What one thing brings you the most peace? I know for me, I love drawing. Painting. Things like that. When I’m doing something like that, that brings me peace like nothing else. 


 

Amy

 

When did you last sing to yourself or to someone else and what song?

Today, in the car, and it was that song by The Weekend. “But I love it.” [laughs] Something about I can’t feel my face. It’s on the radio. It’s catchy. 

 

What is your favorite journey?

I like going to the beach, South Padre [Texas]. It’s beautiful. It’s a once-a-summer trip. We went fishing last time, so that was cool. It’s just whenever we can. At least just have to make it there one time. 

 

What characteristics do you value most in your friends?

Their humor and their kindness. I’m a happy person, so when I’m around people that are like that, it makes it fun. 

 

What’s the biggest problem in your life?

Money. [laughs] That’s everybody’s problem right?

 

What is the secret to lasting relationships?

Talking. If they’re open and honest and can talk about anything, it’s good. If you’ve got trust, you can build on that. 

 

When and where are / were you happiest?

With my kids. Just two. A nice even number. That’s it. [laughs]

 

What do you fear most?

New things. Like moving somewhere new, not knowing anybody and just kind of starting fresh. I think that’s kind of scary. 

 

Would your childhood self be proud of you now?

Oh yeah. I’m a certified nurse assistant, so I help people. I’ve seen a lot of good things come out of bad situations. Miracles happen. I used to say I wanted to be a doctor. It’s like, it’s not actually a doctor, but you’re around them, and you’re helping people, so it’s kind of like that. I work in neuro rehab, so people with brain injuries, stroke victims, amputees. It’s pretty awesome. 

 

What’s the key to life?

Happiness. Yes. 

 

What’s going to be your greatest accomplishment in the next five years?

Raising that thing. [laughs] Yeah, just raising my kids. He’s two, and my oldest is 10.

 

What one thing brings you the most peace?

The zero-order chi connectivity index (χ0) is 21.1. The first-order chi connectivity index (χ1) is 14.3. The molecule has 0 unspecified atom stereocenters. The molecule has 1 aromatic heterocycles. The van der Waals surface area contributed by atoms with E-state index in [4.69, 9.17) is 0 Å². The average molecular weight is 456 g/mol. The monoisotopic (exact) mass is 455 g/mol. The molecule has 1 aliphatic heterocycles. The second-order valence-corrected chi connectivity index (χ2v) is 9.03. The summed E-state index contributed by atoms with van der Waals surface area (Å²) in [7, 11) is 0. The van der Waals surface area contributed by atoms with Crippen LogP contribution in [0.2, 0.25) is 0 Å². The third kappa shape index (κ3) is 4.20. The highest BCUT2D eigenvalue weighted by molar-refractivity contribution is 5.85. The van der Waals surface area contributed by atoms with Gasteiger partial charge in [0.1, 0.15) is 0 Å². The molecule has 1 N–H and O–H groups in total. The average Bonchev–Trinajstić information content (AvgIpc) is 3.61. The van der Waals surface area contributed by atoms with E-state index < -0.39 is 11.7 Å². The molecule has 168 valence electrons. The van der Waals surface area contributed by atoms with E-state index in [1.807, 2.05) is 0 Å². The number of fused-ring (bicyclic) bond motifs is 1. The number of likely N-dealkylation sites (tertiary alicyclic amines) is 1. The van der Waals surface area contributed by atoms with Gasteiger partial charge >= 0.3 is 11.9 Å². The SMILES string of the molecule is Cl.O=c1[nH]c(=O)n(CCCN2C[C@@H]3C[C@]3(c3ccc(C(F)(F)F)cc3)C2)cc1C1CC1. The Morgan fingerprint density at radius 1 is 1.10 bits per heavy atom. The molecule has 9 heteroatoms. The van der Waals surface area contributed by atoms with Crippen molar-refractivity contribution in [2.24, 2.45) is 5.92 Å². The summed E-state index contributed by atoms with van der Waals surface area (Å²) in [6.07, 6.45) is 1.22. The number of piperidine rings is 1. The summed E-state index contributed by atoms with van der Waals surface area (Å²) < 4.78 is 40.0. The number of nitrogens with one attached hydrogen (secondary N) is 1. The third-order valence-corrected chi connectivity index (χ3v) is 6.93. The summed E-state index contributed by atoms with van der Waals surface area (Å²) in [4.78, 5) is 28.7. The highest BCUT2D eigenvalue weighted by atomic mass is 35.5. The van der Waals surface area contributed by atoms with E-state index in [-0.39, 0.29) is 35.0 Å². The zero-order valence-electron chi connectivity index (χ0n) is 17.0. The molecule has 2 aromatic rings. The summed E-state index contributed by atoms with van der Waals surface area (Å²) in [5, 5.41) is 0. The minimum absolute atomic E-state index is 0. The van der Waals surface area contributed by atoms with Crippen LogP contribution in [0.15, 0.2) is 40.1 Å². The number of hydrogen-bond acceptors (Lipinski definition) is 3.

She asked a hard question, didn’t she? Just enjoying life. Seeing the water. Taking my kids somewhere they can enjoy themselves, and just kind of reflect — having time to yourself to reflect. I think that’s beautiful. 

 

What should I ask the next person?

What do you hope for your future?


Larry

 

When did you last sing to yourself or to someone else and what song?

Oh, yesterday. I can’t remember the song now. I think it was in the afternoon. It was an old tune, but I can’t remember what it was right now.

 

What is your favorite journey?

I suppose to go out west again. That was a great journey. Mostly California, 30 years ago, 40 years ago probably now. I’m getting old. My brother and I were going to start a free school, and we went to San Francisco and checked a few of them out. We got nowhere. [laughs] It was fun though. 

 

What characteristics do you value most in your friends?

A sense of humor. I think it marks the intelligence of a human being to be able to laugh. 

 

What’s the biggest problem in your life?

[laughs] Well my wife would say alcohol, but I don’t think that’s a problem. Yeah. That’s it. 

 

What is the secret to lasting relationships?

Compromise. You have to be willing to compromise in order to have a relationship, I believe. 

 

When and where are / were you happiest?

When I’m driving. We also do craft shows on the weekends. So this weekend, we’re going down to New Orleans to do a craft show down there. You forget about everything when you’re driving along. Everything becomes more positive. 

 

What do you fear most?

Oh. Probably death. [laughs] I don’t think you’re ever prepared for it. 

 

Would your childhood self be proud of you now?

Yeah. Yeah. I’ve pretty much done whatever I wanted. Never had to work for — well, I did work for other people, but the last 40 years, we’ve been on our own. That’s the only way to me, is you got to figure out what to do for yourself that you can make money at and still be happy. And that’s usually not working for a corporation or somebody else.  

 

What’s the key to life?

Oh God. You know, I jokingly say a good digestive system, but I don’t know if that’s it. [laughs] Yeah probably. Who knows? 

 

What’s going to be your greatest accomplishment in the next five years?

I don’t know. Get along with people better I guess.

 

What do you hope for your future?

Peace. Peace in this land. It’ll never happen, but, peace throughout the world. It will never happen. But I hope for it. And I’m not a praying person, so I don’t get involved in all that stuff, but that would be nice. 

 

What should I ask the next person?

How do you protect the ones you love?